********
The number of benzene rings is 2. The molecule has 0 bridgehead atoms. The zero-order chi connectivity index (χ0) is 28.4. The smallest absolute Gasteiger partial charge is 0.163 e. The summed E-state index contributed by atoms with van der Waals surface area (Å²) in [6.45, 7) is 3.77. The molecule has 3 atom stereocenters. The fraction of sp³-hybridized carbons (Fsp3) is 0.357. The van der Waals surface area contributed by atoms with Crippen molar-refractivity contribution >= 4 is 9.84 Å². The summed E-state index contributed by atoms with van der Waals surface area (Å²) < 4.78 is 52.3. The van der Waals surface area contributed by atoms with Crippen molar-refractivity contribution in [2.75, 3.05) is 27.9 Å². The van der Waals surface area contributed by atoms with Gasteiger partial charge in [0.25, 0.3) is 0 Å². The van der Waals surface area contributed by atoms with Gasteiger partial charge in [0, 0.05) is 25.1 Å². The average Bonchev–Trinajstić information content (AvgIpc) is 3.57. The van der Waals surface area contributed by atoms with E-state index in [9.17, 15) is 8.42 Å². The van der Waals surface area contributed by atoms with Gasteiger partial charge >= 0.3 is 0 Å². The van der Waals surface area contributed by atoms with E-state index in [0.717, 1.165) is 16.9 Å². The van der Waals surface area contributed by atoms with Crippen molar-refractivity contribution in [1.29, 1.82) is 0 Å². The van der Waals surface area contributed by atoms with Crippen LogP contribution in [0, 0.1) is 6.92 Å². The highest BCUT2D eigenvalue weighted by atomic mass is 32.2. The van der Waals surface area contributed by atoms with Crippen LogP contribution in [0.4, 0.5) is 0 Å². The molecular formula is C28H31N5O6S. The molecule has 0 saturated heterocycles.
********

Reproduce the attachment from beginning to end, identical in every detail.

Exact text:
The number of benzene rings is 2. The molecule has 0 bridgehead atoms. The zero-order chi connectivity index (χ0) is 28.4. The smallest absolute Gasteiger partial charge is 0.163 e. The summed E-state index contributed by atoms with van der Waals surface area (Å²) in [6.45, 7) is 3.77. The molecule has 3 atom stereocenters. The fraction of sp³-hybridized carbons (Fsp3) is 0.357. The van der Waals surface area contributed by atoms with Crippen molar-refractivity contribution >= 4 is 9.84 Å². The summed E-state index contributed by atoms with van der Waals surface area (Å²) < 4.78 is 52.3. The van der Waals surface area contributed by atoms with Crippen molar-refractivity contribution in [2.75, 3.05) is 27.9 Å². The van der Waals surface area contributed by atoms with Gasteiger partial charge in [0.25, 0.3) is 0 Å². The van der Waals surface area contributed by atoms with Gasteiger partial charge in [0, 0.05) is 25.1 Å². The average Bonchev–Trinajstić information content (AvgIpc) is 3.57. The van der Waals surface area contributed by atoms with E-state index in [9.17, 15) is 8.42 Å². The van der Waals surface area contributed by atoms with Gasteiger partial charge >= 0.3 is 0 Å². The van der Waals surface area contributed by atoms with E-state index in [0.717, 1.165) is 16.9 Å². The van der Waals surface area contributed by atoms with Crippen molar-refractivity contribution in [1.29, 1.82) is 0 Å². The van der Waals surface area contributed by atoms with Crippen LogP contribution in [0, 0.1) is 6.92 Å². The highest BCUT2D eigenvalue weighted by atomic mass is 32.2. The van der Waals surface area contributed by atoms with Crippen LogP contribution in [0.4, 0.5) is 0 Å². The molecular formula is C28H31N5O6S. The molecule has 0 saturated heterocycles.